Melatonin- important points to know
Melatonin is a hormone that's naturally produced by our brain's pineal gland, which plays an important role in sleep. Melatonin prepares the body for sleep and is sometimes called the "hormone of sleep" or "hormone of darkness." The production and release of melatonin in the brain are connected to the time of day, and it helps the body know when it is time to sleep and wake up. Melatonin also helps regulate the body temperature, blood pressure and hormone levels. The body makes more melatonin at night due to which the levels start to go up in the evening once the sun sets. And they drop in the morning when the sun goes up.
It is also a supplement that many people take when they need help getting to fall sleep. Melatonin as a dietary supplement for sleep aid can come in pills, liquids, and chewables. Many people commonly use melatonin for sleep disorders, such as insomnia and jet lag. The advantages of melatonin aids are that unlike with many sleep medications, you are unlikely to become dependent on melatonin, have a diminished response after repeated use or experience a hangover effect.
Why Take It?
Melatonin's main job in the body is to regulate night and day cycles and help people sleep. Some of its benefits include:
- People who have trouble sleeping have low levels of melatonin. It is been shown that adding melatonin from supplements might help them sleep. People use melatonin when they have insomnia. Insomnia means a person has trouble falling asleep and staying asleep. People can also take it for other sleep problems including something called delayed sleep phase disorder. If someone has that, falling asleep before 2 a.m. is tough and so is getting up in the morning.
- Melatonin is also used to treat circadian rhythm sleep disorders in the blind and folks may also try it if they have jobs that disrupt typical sleep schedules, a condition called sleep work disorder.
- It can also be used to treat or prevent jet lag. Jet lag is the tired, run-down feeling some get when they are traveling across different time zones.
- Children with autism are known to have abnormal melatonin pathways and lower than normal melatonin levels in their body. Few studies have shown that melatonin aids help improve sleep duration, reduce the time taken to drift off to sleep and reduce the number of night-time awakenings in these children.
- There is also a little evidence that melatonin can relieve some headaches, in particular, severe and recurrent pain on one side of the head, often surrounding the eye known as cluster headaches.
- Alzheimer's disease- Melatonin levels decrease with age in humans, but this reduction is more pronounced in patients with Alzheimer's disease. Research has shown that when supplied with melatonin aids it appears to slow the cognitive decline associated with Alzheimer's disease.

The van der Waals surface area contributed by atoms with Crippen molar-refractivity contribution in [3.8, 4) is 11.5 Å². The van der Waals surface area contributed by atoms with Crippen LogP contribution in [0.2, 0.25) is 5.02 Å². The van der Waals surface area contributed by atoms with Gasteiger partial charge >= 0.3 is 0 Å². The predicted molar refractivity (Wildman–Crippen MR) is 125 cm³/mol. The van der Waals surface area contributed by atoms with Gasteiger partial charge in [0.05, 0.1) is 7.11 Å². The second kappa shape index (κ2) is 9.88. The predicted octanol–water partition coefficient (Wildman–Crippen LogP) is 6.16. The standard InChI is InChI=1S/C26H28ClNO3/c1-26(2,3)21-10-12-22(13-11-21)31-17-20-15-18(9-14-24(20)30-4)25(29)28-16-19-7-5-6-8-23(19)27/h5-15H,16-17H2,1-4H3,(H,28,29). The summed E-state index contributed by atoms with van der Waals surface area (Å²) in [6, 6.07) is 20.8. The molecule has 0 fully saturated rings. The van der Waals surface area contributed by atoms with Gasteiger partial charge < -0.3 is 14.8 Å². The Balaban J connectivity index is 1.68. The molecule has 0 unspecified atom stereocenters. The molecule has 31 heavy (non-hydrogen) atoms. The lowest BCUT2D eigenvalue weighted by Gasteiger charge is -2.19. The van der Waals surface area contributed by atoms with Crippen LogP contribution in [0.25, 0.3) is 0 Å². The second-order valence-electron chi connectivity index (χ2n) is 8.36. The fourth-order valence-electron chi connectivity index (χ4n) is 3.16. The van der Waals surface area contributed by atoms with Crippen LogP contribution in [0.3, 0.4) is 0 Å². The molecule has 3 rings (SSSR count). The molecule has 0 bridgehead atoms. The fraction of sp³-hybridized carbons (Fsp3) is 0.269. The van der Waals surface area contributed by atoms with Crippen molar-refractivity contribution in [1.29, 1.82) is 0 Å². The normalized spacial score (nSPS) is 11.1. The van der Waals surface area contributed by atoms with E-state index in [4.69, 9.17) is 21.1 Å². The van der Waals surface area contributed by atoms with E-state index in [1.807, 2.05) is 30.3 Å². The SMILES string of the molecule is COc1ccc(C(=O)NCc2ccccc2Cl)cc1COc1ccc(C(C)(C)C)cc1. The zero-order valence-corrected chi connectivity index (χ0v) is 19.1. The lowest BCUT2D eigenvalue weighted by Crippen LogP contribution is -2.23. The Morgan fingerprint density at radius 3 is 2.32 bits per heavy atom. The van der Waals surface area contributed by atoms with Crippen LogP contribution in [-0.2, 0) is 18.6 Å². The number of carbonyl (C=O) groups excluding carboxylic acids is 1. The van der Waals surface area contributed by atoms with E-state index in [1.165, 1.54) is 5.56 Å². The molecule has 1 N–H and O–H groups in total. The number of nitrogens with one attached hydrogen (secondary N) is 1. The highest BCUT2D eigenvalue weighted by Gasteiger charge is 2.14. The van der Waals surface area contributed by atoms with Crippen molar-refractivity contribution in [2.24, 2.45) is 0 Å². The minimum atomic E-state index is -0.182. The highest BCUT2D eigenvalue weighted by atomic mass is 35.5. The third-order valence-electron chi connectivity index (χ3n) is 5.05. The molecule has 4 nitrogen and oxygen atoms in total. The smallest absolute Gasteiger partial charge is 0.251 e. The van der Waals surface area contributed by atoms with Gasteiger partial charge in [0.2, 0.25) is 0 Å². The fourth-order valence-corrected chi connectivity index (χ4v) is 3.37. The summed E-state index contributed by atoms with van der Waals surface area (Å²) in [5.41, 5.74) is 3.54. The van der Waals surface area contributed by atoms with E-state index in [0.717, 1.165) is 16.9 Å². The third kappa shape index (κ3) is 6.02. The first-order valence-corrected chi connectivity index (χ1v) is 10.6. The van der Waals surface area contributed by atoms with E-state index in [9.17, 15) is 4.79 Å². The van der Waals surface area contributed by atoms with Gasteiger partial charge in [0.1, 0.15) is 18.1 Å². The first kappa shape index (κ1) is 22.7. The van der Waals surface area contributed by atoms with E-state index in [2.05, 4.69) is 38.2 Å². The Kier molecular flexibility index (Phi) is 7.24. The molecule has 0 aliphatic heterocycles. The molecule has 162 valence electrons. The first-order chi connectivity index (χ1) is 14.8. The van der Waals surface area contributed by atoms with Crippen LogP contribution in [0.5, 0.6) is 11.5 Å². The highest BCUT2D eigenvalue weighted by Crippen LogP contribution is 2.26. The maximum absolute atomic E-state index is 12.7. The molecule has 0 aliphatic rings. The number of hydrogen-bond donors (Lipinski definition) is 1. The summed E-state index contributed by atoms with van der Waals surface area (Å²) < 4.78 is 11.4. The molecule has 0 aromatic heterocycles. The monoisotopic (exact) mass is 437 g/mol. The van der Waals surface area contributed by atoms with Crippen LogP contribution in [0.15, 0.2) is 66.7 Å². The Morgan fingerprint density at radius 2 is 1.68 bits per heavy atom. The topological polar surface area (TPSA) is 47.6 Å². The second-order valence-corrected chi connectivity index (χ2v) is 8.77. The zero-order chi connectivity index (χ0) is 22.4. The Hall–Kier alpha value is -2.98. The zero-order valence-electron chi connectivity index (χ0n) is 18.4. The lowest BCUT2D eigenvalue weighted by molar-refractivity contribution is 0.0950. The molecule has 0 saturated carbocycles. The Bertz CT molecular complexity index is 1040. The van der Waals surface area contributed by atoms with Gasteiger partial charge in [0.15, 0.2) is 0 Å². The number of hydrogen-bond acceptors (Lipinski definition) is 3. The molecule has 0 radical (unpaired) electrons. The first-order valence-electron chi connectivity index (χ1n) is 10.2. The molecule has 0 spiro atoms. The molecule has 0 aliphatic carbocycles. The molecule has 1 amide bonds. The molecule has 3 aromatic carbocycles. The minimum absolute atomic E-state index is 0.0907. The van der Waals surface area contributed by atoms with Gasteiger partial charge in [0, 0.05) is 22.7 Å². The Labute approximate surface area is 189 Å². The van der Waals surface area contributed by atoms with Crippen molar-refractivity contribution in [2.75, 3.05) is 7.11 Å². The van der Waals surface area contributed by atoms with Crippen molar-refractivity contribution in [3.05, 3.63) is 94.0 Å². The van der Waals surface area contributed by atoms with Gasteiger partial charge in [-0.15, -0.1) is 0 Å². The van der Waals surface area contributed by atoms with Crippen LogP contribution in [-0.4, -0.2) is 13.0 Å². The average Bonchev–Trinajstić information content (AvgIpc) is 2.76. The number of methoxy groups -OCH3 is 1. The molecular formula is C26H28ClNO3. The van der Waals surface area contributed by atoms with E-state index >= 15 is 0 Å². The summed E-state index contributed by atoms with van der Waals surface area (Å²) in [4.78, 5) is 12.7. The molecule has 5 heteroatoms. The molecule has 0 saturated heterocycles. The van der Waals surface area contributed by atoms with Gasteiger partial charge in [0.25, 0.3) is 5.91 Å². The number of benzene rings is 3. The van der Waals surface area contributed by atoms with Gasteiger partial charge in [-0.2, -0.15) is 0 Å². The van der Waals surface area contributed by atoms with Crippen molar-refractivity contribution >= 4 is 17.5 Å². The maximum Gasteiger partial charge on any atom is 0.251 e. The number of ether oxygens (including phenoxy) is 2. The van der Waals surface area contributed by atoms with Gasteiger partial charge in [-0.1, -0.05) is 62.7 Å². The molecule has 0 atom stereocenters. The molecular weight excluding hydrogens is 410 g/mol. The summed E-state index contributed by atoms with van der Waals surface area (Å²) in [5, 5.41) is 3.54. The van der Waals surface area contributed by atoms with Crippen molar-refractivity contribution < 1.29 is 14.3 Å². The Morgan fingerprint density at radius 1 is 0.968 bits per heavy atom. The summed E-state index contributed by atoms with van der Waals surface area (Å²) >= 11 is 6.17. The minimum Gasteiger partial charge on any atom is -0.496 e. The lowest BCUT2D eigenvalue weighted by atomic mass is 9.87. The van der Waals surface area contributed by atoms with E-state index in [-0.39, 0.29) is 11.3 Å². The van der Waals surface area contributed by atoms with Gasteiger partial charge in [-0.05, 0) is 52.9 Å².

- Tinnitus- Tinnitus is a hearing disorder characterized by a ringing sound some people hear inside their ears. There has also been evidence that the effects of tinnitus could be slightly improved by melatonin, perhaps due to improved sleep or its antioxidant properties.
- Gallbladder stones- Melatonin is known to carry out a number of roles in the gallbladder, including the conversion of cholesterol into bile and helping gallstones move through the gallbladder. Free radical damage is known to increase the chances of gallstone development in the body. Melatonin's antioxidant properties may be beneficial in getting rid of gallbladder stones from the body.
- Melatonin might also be useful for patients undergoing radiation therapy or for those who work in high-radiation areas. It prevents damage from free radicals when the body is under radiation.
- Healthy melatonin levels can also support eye health. Melatonin has powerful antioxidant benefits that could help lower the risk of eye diseases, such as age-related macular degeneration (AMD) . Studies have shown that taking melatonin daily helped protect the retinas and delay damage from AMD, without any significant side effects.
- The antioxidant properties of melatonin can help treat stomach ulcers and reduce heartburn. However, this area of research is fairly new and future studies will help clarify how effective melatonin is in treating stomach ulcers and heartburn.
Doctors are also studying to see if melatonin can help with amyotrophic lateral sclerosis (ALS) and high nighttime blood pressure.
While melatonin is generally known to brings fewer side effects than other sleep medicines, some people can still experience daytime sleepiness, headache, dizziness, stomach discomfort, anxiety, crankiness, heavy head feeling, and short-lived depression. Some studies conducted on older adults noted some side effects that include restless legs, skin pigmentation, and thrombosis (blood clots).
Melatonin supplements might cause problems when people take them with some other medications including blood-thinning medications (anticoagulants), drugs that suppress the immune system (immunosuppressants), diabetes drugs, and birth control pills.
Since melatonin may affect the reproductive system, it is not recommended for use among people who wish to become pregnant or are breast-feeding mothers. Melatonin can also cause daytime drowsiness, so people should not drive or use machinery within five hours of taking the supplement.
It is recommended to inform a doctor if you are thinking about taking any melatonin supplement, especially if you take any medicine or have an underlying health condition.
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